A Calming Effect
In light winds between the Cape Verde Islands and the Canaries, the Vendée Globe leaders are finding it hard to climb back up towards the Azores. Alex Thomson has managed to regain around twenty miles or so from race leader, Armel le Cléac'h during the night, with the British skipper now 180 miles from the Frenchman. Jean Le Cam and Yann Eliès have just crossed into the Northern Hemisphere.
The climb back up the Atlantic is continuing to cause difficulties for the two frontrunners, who are going between periods when they are slowed down and times when they can accelerate slightly. It was a particularly tough night for the leader, who only has around ten knots of wind from the east. Armel le Cléac'h (Banque Populaire VIII) was sailing at eight knots, while Alex Thomson (Hugo Boss) was up to eleven this morning. Just above the Tropics at 25°N, the two skippers are going to have to make their way back up to around 30°N (the latitude of the Canaries) before they pick up a twenty-knot SE'ly breeze. Today looks like being another slow one, before they are able to accelerate for a while, at least until they get to the latitude of Spain.
For Jérémie Beyou (Maître CoQ), the weather is much more favourable with a fifteen-knot trade wind, while Jean-Pierre Dick (StMichel-Virbac) is making his way north thanks to a strengthening easterly wind. In his wake, the following pair crossed the Equator at around four this morning. Jean Le Cam (Finistère Mer Vent) and Yann Eliès (Quéguiner-Leucémie Espoir) are still neck and neck. Behind them, Louis Burton has changed tack on the edge of the St. Helena high and is now heading north at eleven knots on his way to the Equator.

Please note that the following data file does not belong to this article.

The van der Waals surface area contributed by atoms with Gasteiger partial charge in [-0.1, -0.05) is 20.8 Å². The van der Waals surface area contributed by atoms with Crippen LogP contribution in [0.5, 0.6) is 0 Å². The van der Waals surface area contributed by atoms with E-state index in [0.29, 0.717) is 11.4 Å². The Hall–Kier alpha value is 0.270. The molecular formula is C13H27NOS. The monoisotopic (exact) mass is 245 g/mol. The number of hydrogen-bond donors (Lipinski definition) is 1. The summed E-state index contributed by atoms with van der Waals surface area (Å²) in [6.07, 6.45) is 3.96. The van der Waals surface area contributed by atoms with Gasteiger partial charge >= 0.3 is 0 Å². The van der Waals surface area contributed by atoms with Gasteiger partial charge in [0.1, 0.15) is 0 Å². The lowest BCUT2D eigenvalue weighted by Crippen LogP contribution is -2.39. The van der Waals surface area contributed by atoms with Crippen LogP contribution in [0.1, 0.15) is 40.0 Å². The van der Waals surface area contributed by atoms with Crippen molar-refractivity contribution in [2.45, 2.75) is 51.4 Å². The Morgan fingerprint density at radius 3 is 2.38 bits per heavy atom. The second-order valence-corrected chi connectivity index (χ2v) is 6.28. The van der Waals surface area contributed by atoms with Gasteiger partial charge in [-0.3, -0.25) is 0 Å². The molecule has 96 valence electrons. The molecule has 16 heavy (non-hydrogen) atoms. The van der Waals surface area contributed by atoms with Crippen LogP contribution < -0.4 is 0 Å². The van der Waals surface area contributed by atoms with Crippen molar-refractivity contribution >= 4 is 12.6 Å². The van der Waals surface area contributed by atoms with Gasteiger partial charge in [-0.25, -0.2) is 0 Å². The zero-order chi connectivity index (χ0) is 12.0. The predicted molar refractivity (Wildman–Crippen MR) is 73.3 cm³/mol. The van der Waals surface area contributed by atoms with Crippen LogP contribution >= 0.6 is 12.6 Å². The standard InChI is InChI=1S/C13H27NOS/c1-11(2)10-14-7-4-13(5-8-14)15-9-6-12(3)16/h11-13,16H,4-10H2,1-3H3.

Conrad Colman (Foresight Natural Energy):
"Third time around and solo! It feels amazing to be finally around the last major landmark on the course and now focus on getting as much north into my route as possible instead of the constant run to the east and defines the marathon in the south. In such a lonely point on the planet it was strange to be standing on deck and then see the dark shape of a huge trimaran emerge from the mists. It was Idec Sport that left France on December 16th 2016 in pursuit of the Jules Verne Trophy. I have several friends onboard and it was an odd feeling to run into my buddies and swim training partners so far from home, but then where else would you find French ocean racers?! After a beautiful day of sunshine and blue sky the world turned grey and wet on my approach and I only saw the lonely islands that make up the first foot hills of the Andes mountains when I was 12 miles away. I even saw the rough outline of the famous rock in the mists before the night mixed with the clouds to obscure everything. I'll just have to come back for a good photo! Any excuse is a good one."
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